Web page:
For decades, indigenous Papua’s have rejected their special autonomy status within the constructed state of Indonesia, demanding a referendum on self-determination for its 3.6 million people. Is it any wonder that the indigenous people of West Papua are up in arms over Javanese colonial rule when they are forced to work for $1.50 an hour to fuel the profits of foreign multi-nationals such as Phoenix-based Freeport McMoRan, who in turn have subsidised Suharto’s instrument of terror for years thus ensuring Freeport’s continued access to the stolen resources of the West Papuan people, who in exchange suffer genocide and economic exploitation?
Whose responsibility is this travesty? In the collective age in which we now live, it is everyone’s responsibility. Freeport McMoRan through its actions has linked West Papua to the global economy. In so doing it has helped create a situation which has resulted in an ongoing campaign of genocide in West Papua by Suharto’s instrument of terror and repression, to ensure access by foreign multinationals to the resources of the region. The resources of the region are not the property of the constructed state of Indonesia; they have always been and remain the property of the indigenous people of West Papua! The Javanese Military’s ongoing campaign of genocide in West Papua aimed at facilitating theft of the region’s natural resources for the benefit of the global (Western) economy is a shameful act of self-interest.
The beneficiaries of West Papua’s theft inspired genocide are you and I and everybody else who participates in the global economy. We are collectively responsible for every murder, all 100,000 of them that have resulted from the penetration of Freeport McMoRan into the region and the consequent linking of the region, or at least its resources, to the global economy. While I acknowledge that Freeport McMoRan is not the only foreign multinational mining company operating in the region, it was the first and most exploitive and must therefore shoulder a majority of the responsibility for what has followed.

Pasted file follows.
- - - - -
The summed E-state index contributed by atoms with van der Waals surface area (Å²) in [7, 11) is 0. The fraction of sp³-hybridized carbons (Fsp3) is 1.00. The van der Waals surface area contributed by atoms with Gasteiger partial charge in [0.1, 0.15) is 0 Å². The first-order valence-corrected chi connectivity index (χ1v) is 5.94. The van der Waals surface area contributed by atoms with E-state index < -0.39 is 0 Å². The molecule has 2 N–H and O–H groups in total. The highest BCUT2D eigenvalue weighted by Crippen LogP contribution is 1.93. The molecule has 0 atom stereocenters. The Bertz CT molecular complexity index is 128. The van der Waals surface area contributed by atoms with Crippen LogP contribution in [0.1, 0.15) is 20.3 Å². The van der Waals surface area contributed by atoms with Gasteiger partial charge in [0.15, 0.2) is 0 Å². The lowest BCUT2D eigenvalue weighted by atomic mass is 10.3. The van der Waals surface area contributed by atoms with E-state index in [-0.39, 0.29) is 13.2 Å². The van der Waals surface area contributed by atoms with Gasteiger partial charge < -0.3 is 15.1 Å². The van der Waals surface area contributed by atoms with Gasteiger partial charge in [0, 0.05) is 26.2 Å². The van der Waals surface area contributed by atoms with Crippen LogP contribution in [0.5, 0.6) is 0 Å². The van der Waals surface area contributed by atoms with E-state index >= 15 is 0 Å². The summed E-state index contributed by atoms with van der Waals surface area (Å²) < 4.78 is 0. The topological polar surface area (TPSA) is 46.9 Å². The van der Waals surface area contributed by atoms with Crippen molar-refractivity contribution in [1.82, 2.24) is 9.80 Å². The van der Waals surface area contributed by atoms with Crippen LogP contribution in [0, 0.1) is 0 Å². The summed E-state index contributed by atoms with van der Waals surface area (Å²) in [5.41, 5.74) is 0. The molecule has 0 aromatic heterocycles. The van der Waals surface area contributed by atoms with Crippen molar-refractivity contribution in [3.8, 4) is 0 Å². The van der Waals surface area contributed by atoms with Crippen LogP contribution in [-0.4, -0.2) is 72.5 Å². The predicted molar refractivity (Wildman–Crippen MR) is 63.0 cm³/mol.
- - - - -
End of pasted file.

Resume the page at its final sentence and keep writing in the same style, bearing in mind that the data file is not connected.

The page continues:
As I have argued before, in this collective age all who benefit from genocide are guilty of the genocide. Benefit can extend to buying products manufactured from stolen resources, to dealing with third party entities that provide services or products to the entities at the coal face of the genocide. In the case of West Papua all those who deal with parties involved in supporting or otherwise assisting Freeport McMoRan’s activities in West Papua are guilty of genocide. This extends to those who provide Freeport McMoRan with accounting services.
Ernst & Young LLP is a public accounting firm retained by Freeport McMoRan as required under United States law. While I accept that recognizing complicity is uncertain terrain holding many difficulties, the concept of collective accountability is nonetheless valid when we look at the extent and impact of globalisation. Individualism, an understanding of the concept of accountability, is deeply rooted in modern consciousness. It owes much, clearly, to Protestant theologies and Kantian moral theories, but it is not the product of a moral theory or doctrinal theology; rather this conception is an expression of the social and economic transformations that have made the conviction, in Emerson’s words, “the imitation is suicide; that [each] must take himself for better, for worse, as his portion”.